We closed our Good Friday meditation (below) by noting the pervasive darkness throughout Mark, climaxing in the three-hour darkness from noon to 3:00 as Jesus is crucified. But even as darkness deepens as Mark’s Gospel unfolds, a glimmer of hope gains strength that there will be a rising from death and darkness.
Why, after all, are there so many references to ‘rising’ (37), a higher proportion of references to ‘rising’ than all other three Gospels? Why use the language of ‘rising’ even when this language is unnecessary and even awkward? Why is the resurrection account so terse and cryptic in Mark? Because Mark has been preparing the reader for Jesus’ rising by quietly sprinkling in ‘rising’ language throughout.
And as Jesus rises, the ever-deepening darkness throughout Mark suddenly melts away. Light bursts onto the scene. ‘And very early on the first day of the week, when the sun had risen . . .’ The sun had set in Mark 1:32. The sun rises in 16:2. Evening has given way to light. The world’s night has come to an end. Eden has dawned afresh.
And I ask myself: What was the resurrection? Beyond the apologetic significance of the resurrection, even beyond the soteriological significance of the resurrection (saving us, along with the cross) and the eschatological significance of it (launching the new creation)–what was the resurrection?
What is Easter, for those who are in Christ?
Easter is the promise of final in-breaking light to every pocket of darkness in our lives. Easter is the proven certainty of a sunrise on every self-inflicted sunset. Easter is the promise of reversal.
It is striking how closely the New Testament wishes to associate Christ’s resurrection and that of the believer, such as throughout 1 Corinthians 15. The two–his and ours–stand or fall together. Resurrection out of death and horror is not something we merely admire in him. It is something we will ourselves will be clothed in. And not just the bodily part of rising–though that is worth its own series of meditations. I have in mind the rising out of despair and dismay. The opening up of every dead-end in this life. The restoring of every soured relationship. The granting of every closed desire, the unlocking of every locked door.
Out of disillusionment, enthrallment. Out of cynicism, belief. Out of boredom, wonder. Out of death, life. ‘The desert shall rejoice and blossom like the crocus . . .’ (Isa. 35:1).
The doctrine of the resurrection is the promise that the universe will be rinsed clean and re-Edenized, from the farthest galaxy to my sad little life. And the cosmos itself knows that the most crucial part of final resurrection is not its own re-Edenizing but mine–the stars of heaven are on the edge of their seats to see the radiance of glorified sinners in whose resplendence their own dazzling light will be as darkness (Rom. 8:18-19).
But the resurrection says more. Not only that life will come out of death, calm out of pain. But, more deeply, that pain is somehow, strangely, generative of calm and life; descending now creates ascending then. For those united to a risen Christ, all our anguish now will double back over itself onto joy.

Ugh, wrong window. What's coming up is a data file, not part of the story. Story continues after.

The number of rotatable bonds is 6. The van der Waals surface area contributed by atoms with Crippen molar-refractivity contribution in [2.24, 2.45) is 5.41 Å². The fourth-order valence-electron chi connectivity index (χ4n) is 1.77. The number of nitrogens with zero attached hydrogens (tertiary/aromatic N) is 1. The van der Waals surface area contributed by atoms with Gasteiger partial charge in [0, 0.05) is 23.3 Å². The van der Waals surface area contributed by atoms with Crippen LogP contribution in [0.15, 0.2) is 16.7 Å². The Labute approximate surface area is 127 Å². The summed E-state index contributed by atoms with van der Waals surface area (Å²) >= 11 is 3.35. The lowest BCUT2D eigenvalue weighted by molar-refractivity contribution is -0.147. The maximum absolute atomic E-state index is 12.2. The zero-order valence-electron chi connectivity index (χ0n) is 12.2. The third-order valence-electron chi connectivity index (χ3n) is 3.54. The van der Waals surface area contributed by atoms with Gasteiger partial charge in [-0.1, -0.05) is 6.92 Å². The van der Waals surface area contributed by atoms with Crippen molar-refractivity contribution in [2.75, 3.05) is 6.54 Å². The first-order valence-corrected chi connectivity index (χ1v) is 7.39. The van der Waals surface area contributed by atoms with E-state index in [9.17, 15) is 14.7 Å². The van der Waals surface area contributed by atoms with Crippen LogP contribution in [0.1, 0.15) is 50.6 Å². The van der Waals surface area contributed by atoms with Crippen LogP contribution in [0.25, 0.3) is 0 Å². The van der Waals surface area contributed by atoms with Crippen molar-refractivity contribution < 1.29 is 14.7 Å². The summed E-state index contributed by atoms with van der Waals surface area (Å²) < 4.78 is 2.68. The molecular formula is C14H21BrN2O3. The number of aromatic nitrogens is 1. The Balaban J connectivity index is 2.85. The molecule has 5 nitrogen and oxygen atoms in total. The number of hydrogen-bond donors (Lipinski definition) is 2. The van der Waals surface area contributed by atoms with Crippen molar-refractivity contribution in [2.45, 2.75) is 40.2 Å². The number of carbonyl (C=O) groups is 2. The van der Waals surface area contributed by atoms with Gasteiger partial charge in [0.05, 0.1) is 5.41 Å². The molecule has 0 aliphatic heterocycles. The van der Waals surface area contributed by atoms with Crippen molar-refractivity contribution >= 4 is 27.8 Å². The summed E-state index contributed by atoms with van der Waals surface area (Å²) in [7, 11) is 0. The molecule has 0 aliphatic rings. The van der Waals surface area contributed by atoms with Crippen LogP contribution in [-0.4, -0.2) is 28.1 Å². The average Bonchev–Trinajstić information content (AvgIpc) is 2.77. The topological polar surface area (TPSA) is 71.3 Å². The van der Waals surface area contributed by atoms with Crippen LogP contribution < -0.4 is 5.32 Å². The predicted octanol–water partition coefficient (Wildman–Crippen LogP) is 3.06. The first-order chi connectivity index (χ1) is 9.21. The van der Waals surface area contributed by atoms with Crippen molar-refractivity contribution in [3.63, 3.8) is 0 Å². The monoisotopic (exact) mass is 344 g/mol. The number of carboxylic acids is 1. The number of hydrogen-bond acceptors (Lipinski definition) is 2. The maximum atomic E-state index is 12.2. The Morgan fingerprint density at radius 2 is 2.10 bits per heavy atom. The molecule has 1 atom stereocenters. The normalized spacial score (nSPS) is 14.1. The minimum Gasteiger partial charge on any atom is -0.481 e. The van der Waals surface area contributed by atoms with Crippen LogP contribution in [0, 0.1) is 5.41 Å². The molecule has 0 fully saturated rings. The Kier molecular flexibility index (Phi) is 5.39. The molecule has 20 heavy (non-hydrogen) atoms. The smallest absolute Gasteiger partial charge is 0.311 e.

The doctrine of the resurrection is the shocking revelation that the deeper the darkness in my life now, the brighter the light in my life then. Sunset, sunrise.
We tend to think of the Christian life in three categories.
Category #1: things in our life that will finally prove to have spiritually advanced us (quiet times, witnessing, successfully resisting temptation, loving another, etc)
Category #2: things in our life that are ultimately spiritually neutral (eating breakfast, driving in your car, paying the bills, sleeping)
Category #3: things in our life that finally send us backwards (sinning, being sinned against, failing, hitting a dead-end, running out of energy, dashed hopes, aborted ambitions, rejection, being misunderstood)
The doctrine of the resurrection is: for those in Christ, there is no Category 2 or 3.
If Jesus was raised from the dead, then even the darkness in our lives is part of a mosaic that would finally be less beautiful without it. We are that invincible.
But of course I have been talking about this all the wrong way. I’ve been speaking of our future. And so it is. But the teaching of the New Testament says something more. This triumphant rising out of despair is not just for the future. It has washed into our present. The bodily resurrection is future. But the personal reality of our resurrection is present. We have been raised with Christ now (Eph. 2:6; Col. 3:1). We didn’t unite ourselves to Christ in the first place by our good. Therefore we can’t divorce ourselves from Christ now by our bad. The reversal has already begun.
And this Life that has washed over us here and now will come to inevitable final expression in our concrete existence with Jesus on the new earth, when every sadness and darkness will be folded back over onto itself. The old burdens will not only melt away but become wings by which we are able to fly higher than we would had we never suffered the burdens in the first place, as Lewis put it in The Great Divorce. Our present sadness is itself seeding and ensuring and nurturing radiance then.
Every pain of a cross here will become the glory of an empty tomb there. Or in Pauline categories, suffering now creates glory then (Rom. 8:17). Because Jesus walked out of the tomb.